The rest of this post consists almost entirely of photos I took there.
The first room was about those commandoes who had trained in the Spean Bridge area, and whose commemorative monument we had seen on the Sunday.
Room 2 was called ‘Local history’.
Room 3 was natural history, geology, and a film about Ben Nevis’s creation.
Room 8 (don’t ask) included military history.
I was delighted to see an old map of the area between Lochs Arkaig, Eil and Lochy, with Glen Loy not far off the centre. This is part of that map. I reckon that Glenloy Lodge (build circa 1930!) was within the area marked ‘Strone’.
Room 4 was small and contained exhibits on archaeology and mountaineering. Room 5 was also very small and had some Victorian costume in it.
Room 6 was a separate room which required payment of a small fee to see. (The rest of the museum was free.) I was happy to pay the extra to see a small exhibition devoted to the Jacobite rebellion, when Prince Charles Edward Stuart, ‘Bonnie Prince Charlie’ and grandson of James II (and VII of Scotland) sought to claim the throne of Great Britain which he believed was rightfully his.
My own thoughts, on that Saturday, two days before her funeral, were of our late monarch currently lying in state in that very hall, which had seen so much history, (and where in January 1965 Winston Churchill had laid similarly, the last to do so, and when I had had the privilege of paying my respects.)
‘This simplified family tree should help you untangle the various relationships between the various monarchs.’ Indeed. In order: James I (and VI of Scotland), Charles I, Charles II, James II (and VII of Scotland), William of Orange and Mary II (who themselves were cousins), Anne, and George I.
This was fascinating. A shiny cylinder, and some blobby paint around it, turns into a secret portrait if you look at the cylinder from a certain angle.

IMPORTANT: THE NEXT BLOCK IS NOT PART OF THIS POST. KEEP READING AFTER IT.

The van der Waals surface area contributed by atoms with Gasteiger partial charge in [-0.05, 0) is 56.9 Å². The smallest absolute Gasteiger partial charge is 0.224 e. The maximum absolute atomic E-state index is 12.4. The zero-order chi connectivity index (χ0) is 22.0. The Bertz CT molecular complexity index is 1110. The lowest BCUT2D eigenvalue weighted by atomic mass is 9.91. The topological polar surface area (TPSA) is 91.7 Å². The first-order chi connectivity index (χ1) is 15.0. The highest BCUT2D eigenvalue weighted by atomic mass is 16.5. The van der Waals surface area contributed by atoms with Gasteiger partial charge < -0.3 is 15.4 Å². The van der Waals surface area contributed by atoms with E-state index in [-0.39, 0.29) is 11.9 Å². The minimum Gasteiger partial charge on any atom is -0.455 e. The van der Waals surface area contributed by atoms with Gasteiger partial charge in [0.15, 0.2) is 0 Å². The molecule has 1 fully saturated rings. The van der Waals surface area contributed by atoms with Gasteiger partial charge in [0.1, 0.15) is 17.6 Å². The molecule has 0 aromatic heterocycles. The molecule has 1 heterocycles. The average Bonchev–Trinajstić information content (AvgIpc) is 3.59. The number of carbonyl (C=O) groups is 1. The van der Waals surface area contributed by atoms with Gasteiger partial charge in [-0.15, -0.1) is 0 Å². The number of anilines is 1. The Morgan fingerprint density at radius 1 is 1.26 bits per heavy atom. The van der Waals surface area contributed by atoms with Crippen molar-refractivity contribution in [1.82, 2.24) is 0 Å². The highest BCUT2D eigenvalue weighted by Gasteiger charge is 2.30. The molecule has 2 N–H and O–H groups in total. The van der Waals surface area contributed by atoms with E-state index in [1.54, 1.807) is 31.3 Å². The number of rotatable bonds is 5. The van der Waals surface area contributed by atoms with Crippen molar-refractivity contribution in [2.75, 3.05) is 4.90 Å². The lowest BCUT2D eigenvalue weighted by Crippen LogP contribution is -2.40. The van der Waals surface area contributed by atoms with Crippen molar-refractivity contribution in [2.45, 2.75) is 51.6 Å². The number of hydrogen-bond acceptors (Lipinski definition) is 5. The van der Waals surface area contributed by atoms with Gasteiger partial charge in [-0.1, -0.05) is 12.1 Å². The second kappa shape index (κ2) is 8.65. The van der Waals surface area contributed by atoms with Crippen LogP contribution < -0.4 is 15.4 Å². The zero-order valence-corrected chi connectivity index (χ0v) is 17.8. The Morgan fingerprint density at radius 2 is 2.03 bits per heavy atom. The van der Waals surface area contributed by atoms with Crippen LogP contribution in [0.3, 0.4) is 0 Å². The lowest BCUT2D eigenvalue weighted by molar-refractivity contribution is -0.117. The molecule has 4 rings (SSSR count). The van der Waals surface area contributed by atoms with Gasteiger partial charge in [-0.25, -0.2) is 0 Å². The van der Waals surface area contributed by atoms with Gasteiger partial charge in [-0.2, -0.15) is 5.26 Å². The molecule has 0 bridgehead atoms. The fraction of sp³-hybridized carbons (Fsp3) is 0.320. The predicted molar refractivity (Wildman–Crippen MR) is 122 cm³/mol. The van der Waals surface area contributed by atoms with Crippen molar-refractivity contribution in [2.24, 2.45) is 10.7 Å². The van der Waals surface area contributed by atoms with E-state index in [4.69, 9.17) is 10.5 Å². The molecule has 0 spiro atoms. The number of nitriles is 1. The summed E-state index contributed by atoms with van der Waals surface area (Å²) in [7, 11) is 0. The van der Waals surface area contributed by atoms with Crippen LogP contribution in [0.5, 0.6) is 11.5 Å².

Room 7 was Highland life.
Finally, there was a film which explained the bronze statue of the Ford Model T car outside. In 1911, such a car had been driven to the top of Ben Nevis and down again. The descent had been filmed, and here were extracts.
Immediately outside was a cinema with a substantial, waiter serviced, café. I had a hazelnut-flavoured coffee, and then went just back over the road to my hôtel, from where I emerged a few hours later to have a pizza in that same café, which projected old black and white films onto the wall, including a full one about that Model T’s descent from the top of Ben Nevis.
A civilized rising time the next day, a gentle wander to the bus station (and a sandwich bought in the Morrison’s there) and a splendid bus journey back down Glencoe, Rannoch Moor and Loch Lomond to Glasgow Airport. Again, I did not listen to the podcasts I had to hand, and just revelled in the scenery for three hours. With no sun, there were fewer reflections, and I was able to grab these photos of the Loch.
Even if Jon and Angela will no longer be in business, I am already daydreaming plans for a return visit to the area, perhaps next year…